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Architects on estate regeneration: ‘Those living at Grenfell weren’t listened to’

Grenfell one year on
  • 1 Comment

What does the Grenfell Tower fire tell us about how local communities are treated during council estate refurbishments? Ella Jessel asks leading architects about the wider, social lessons for the profession post-Grenfell

Q&A

George clarke image by lwp kommunikacio 1

George Clarke, creative director, George Clarke + Partners

Russell curtis, rcka

Russell Curtis, director, RCKa

Jane duncan

Jane Duncan, chair of the RIBA’s fire safety panel

Nigel ostime 2

Nigel Ostime, project delivery director, Hawkins\Brown

Arnold tarling

Arnold Tarling, chartered surveyor

Luke tozer

Luke Tozer, director Pitman Tozer Architects

Geoff wilkinson sq bw

Geoff Wilkinson, construction consultant

Alan wright bw

Alan Wright, founding parter, bptw partnership

Jeremy young

Jeremy Young, director, Featherstone Young

   

What does Grenfell tell us about how local communities are treated during council estate refurbishments?

George Clarke They aren’t listened to. It’s that simple. The voices of those living at Grenfell weren’t listened to at all. But they will be listened to now. Unfortunately, for those who tragically lost their lives … it’s too late. But we won’t forget and it’s time for change.

Jane Duncan Tenants’ views and experiences were ignored when they should have been acted upon. I hope that some key lessons have been learned, but it will require local governments and landlords to step up, appoint competent and professional people to design and manage their buildings, and start to value lives over financial balance sheets.

Nigel Ostime Consultation is built into our planning process, but the issues raised by residents of Grenfell Tower were with regard to fire safety and outside of that framework. There should be a means for these sort of issues to be formally raised and reviewed in situations where planning approval is not required, such as for maintenance work or certain alterations to existing buildings. Of course such issues would not arise if the regulations were fit for purpose and there was adequate oversight and inspection of compliance.

Arnold Tarling Tenants are seen as a problem and a nuisance. Landlords prefer to keep their tenants in the dark. When tenants bring in experts, the landlords seek to keep the experts out of the tenants meetings. One borough has gone so far as to hire security guards to keep experts out and to harass experts.

Jeremy Young It’s the commercialisation at every level of the process that commodifies the end user and dehumanises their treatment. Cost is valued above all else at every stage, even more so than in a commercial project, as the collective desire to not ‘waste taxpayers’ money’ seems to create an unholy consensus between business, government and the public. Clearly and obviously we need to prioritise the quality of the building in social housing, then work out how we will pay for it; if that means we all need to pay more as a society for this, we should do.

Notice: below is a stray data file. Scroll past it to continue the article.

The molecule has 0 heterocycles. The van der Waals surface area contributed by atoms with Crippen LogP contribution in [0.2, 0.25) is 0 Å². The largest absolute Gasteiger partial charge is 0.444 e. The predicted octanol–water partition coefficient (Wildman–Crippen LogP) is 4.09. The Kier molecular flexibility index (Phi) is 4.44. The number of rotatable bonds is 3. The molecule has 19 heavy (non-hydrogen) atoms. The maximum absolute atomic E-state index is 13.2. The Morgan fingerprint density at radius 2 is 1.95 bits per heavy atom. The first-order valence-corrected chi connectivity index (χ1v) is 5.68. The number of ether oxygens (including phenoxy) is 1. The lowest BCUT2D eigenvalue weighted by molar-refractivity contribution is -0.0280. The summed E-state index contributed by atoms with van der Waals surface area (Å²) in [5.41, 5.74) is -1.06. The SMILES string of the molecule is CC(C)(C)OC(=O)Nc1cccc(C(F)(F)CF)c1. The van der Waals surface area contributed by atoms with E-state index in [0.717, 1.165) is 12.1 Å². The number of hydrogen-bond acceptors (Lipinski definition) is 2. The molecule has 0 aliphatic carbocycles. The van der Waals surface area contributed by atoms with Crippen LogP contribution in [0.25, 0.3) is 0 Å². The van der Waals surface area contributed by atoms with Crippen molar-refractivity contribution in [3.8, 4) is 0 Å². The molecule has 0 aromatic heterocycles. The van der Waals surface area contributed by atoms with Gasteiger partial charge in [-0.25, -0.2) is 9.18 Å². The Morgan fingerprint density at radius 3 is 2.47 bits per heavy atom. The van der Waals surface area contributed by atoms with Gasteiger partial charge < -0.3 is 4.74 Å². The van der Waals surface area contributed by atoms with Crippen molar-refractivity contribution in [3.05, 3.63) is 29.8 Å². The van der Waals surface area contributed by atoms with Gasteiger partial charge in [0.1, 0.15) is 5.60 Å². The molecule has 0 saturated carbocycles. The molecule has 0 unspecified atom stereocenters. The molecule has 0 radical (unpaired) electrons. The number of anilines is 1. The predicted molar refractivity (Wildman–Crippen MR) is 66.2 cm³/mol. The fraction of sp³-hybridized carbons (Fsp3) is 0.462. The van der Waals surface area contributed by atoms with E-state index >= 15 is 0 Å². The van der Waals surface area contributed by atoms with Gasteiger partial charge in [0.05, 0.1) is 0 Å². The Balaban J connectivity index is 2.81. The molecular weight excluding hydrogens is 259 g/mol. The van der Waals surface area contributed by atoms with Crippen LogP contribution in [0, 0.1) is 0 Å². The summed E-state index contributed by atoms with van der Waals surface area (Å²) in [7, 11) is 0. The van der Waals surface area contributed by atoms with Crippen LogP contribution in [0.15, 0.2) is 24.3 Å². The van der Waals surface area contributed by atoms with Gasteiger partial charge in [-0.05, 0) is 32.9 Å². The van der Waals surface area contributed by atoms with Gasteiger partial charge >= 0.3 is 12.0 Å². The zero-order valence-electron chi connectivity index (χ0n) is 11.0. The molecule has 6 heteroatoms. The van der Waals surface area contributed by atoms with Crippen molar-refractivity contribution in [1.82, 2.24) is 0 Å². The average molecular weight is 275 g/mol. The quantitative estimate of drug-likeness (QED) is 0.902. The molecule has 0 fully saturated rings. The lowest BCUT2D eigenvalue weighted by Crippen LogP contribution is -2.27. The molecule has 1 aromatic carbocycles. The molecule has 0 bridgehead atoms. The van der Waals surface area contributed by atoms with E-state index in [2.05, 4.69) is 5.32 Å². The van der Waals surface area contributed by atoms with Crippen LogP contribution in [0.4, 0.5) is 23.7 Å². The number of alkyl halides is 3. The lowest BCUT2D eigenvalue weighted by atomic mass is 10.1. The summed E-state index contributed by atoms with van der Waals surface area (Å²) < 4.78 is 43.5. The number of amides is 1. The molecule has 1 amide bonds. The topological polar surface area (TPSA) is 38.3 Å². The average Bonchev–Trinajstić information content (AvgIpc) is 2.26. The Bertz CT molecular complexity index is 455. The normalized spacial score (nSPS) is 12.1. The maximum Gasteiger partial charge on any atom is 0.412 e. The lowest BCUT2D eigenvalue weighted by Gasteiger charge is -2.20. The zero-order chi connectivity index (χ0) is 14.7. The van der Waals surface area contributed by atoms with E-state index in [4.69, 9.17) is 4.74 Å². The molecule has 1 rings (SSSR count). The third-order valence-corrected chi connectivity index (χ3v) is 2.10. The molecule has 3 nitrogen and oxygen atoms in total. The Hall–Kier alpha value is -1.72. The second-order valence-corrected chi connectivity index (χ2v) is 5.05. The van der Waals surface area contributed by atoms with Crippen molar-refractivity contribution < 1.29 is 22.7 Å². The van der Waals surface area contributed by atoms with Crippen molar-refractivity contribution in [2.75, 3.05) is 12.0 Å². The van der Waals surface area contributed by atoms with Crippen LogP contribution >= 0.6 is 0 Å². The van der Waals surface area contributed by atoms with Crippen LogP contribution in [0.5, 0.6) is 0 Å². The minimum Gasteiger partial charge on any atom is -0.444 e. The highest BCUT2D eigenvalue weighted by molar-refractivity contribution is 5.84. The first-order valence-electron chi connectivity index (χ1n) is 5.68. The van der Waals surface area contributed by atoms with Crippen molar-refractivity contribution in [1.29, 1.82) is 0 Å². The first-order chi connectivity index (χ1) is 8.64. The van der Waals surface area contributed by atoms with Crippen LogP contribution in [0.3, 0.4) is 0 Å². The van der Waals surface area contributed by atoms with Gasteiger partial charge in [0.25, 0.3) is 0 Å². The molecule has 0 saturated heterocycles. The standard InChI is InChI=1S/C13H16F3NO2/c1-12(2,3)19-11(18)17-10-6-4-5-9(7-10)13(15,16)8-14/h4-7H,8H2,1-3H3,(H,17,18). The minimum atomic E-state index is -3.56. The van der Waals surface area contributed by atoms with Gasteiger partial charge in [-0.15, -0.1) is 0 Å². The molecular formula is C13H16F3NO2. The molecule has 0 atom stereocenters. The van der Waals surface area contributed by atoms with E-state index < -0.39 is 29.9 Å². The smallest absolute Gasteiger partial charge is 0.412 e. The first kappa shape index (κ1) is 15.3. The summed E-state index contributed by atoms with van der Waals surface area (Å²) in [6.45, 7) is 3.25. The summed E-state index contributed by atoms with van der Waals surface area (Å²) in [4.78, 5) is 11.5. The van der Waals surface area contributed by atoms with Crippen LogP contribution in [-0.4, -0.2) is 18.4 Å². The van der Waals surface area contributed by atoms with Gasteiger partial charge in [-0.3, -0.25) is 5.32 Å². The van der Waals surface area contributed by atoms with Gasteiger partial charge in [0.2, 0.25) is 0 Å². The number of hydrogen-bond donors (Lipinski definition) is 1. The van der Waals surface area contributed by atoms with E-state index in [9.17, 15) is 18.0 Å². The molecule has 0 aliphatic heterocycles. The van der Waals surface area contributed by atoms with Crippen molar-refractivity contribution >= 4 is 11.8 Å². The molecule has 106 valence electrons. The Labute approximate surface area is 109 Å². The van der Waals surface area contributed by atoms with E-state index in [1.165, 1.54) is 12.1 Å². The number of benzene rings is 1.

Luke Tozer If we don’t engage genuinely with local people when effecting change to their estates, we have failed in our duties. We find that our best clients regard it as an absolutely critical step and there’s no point in proceeding unless there’s a real and dynamic dialogue with locals. Unless there is, we aren’t able to design appropriate housing to meet the needs of both existing and new residents.

Alan Wright In our experience, local communities are actively involved in the regeneration of council estates whether this involves refurbishment or redevelopment. We are firmly of the view that no regeneration scheme can work effectively without the backing of residents and aim to ensure that their interests and concerns are addressed from the outset. This requires a sensitive approach to ensure local communities are included and feel a real sense of involvement – especially hard to reach groups and those who are less likely to engage proactively – and recognising that it is important to understand the differing needs and diversity of communities, ensuring that clear lines of communication are established at the outset.

Geoff Wilkinson Grenfell is reflective of the housing market overall – there is such an imbalance between supply and demand that residents and homeowners have to take what they are given, often purchasing off plan. Projects are too often designed for the developer’s profit margin rather than the end-users requirements. This needs to be rebalanced and the end-user involved far more in the design, construction and maintenance process.

Grenfell one month on

Grenfell one month on

Source: Anthony Coleman

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Readers' comments (1)

  • Safety should be more important than saving costs.
    Contact Forster to organise your RIBA CPD covering vital information on procedures, testing, considerations and more on fire rated systems in construction. 01909 295000

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